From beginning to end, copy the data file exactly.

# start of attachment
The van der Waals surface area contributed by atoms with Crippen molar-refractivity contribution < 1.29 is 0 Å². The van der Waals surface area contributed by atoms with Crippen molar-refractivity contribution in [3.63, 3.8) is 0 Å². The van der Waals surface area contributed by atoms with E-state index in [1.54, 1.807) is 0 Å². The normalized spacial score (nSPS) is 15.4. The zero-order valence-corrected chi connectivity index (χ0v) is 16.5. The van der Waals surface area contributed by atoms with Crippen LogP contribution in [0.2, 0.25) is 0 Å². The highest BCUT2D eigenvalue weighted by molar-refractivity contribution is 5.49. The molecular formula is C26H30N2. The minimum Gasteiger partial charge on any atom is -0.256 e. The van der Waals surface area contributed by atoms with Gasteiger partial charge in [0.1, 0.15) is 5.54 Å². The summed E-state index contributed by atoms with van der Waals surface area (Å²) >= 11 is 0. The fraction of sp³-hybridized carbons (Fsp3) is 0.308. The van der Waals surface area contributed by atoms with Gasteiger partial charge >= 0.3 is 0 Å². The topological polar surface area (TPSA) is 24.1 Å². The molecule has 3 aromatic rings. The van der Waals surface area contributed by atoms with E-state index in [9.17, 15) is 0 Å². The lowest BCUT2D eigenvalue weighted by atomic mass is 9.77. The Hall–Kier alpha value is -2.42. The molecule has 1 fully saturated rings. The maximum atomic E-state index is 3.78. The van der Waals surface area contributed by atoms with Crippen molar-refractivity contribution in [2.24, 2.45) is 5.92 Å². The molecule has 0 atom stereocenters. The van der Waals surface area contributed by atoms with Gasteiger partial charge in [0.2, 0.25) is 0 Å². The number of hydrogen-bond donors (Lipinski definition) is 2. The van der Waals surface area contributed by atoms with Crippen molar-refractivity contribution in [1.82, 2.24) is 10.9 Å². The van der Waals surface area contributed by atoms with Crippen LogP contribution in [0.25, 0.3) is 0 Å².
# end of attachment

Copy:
The van der Waals surface area contributed by atoms with Crippen molar-refractivity contribution < 1.29 is 0 Å². The van der Waals surface area contributed by atoms with Crippen molar-refractivity contribution in [3.63, 3.8) is 0 Å². The van der Waals surface area contributed by atoms with E-state index in [1.54, 1.807) is 0 Å². The normalized spacial score (nSPS) is 15.4. The zero-order valence-corrected chi connectivity index (χ0v) is 16.5. The van der Waals surface area contributed by atoms with Crippen LogP contribution in [0.2, 0.25) is 0 Å². The highest BCUT2D eigenvalue weighted by molar-refractivity contribution is 5.49. The molecular formula is C26H30N2. The minimum Gasteiger partial charge on any atom is -0.256 e. The van der Waals surface area contributed by atoms with Gasteiger partial charge in [0.1, 0.15) is 5.54 Å². The summed E-state index contributed by atoms with van der Waals surface area (Å²) >= 11 is 0. The fraction of sp³-hybridized carbons (Fsp3) is 0.308. The van der Waals surface area contributed by atoms with Gasteiger partial charge >= 0.3 is 0 Å². The topological polar surface area (TPSA) is 24.1 Å². The molecule has 3 aromatic rings. The van der Waals surface area contributed by atoms with E-state index in [9.17, 15) is 0 Å². The lowest BCUT2D eigenvalue weighted by atomic mass is 9.77. The Hall–Kier alpha value is -2.42. The molecule has 1 fully saturated rings. The maximum atomic E-state index is 3.78. The van der Waals surface area contributed by atoms with Crippen molar-refractivity contribution in [2.24, 2.45) is 5.92 Å². The molecule has 0 atom stereocenters. The van der Waals surface area contributed by atoms with Gasteiger partial charge in [0.2, 0.25) is 0 Å². The number of hydrogen-bond donors (Lipinski definition) is 2. The van der Waals surface area contributed by atoms with Crippen molar-refractivity contribution in [1.82, 2.24) is 10.9 Å². The van der Waals surface area contributed by atoms with Crippen LogP contribution in [0.25, 0.3) is 0 Å².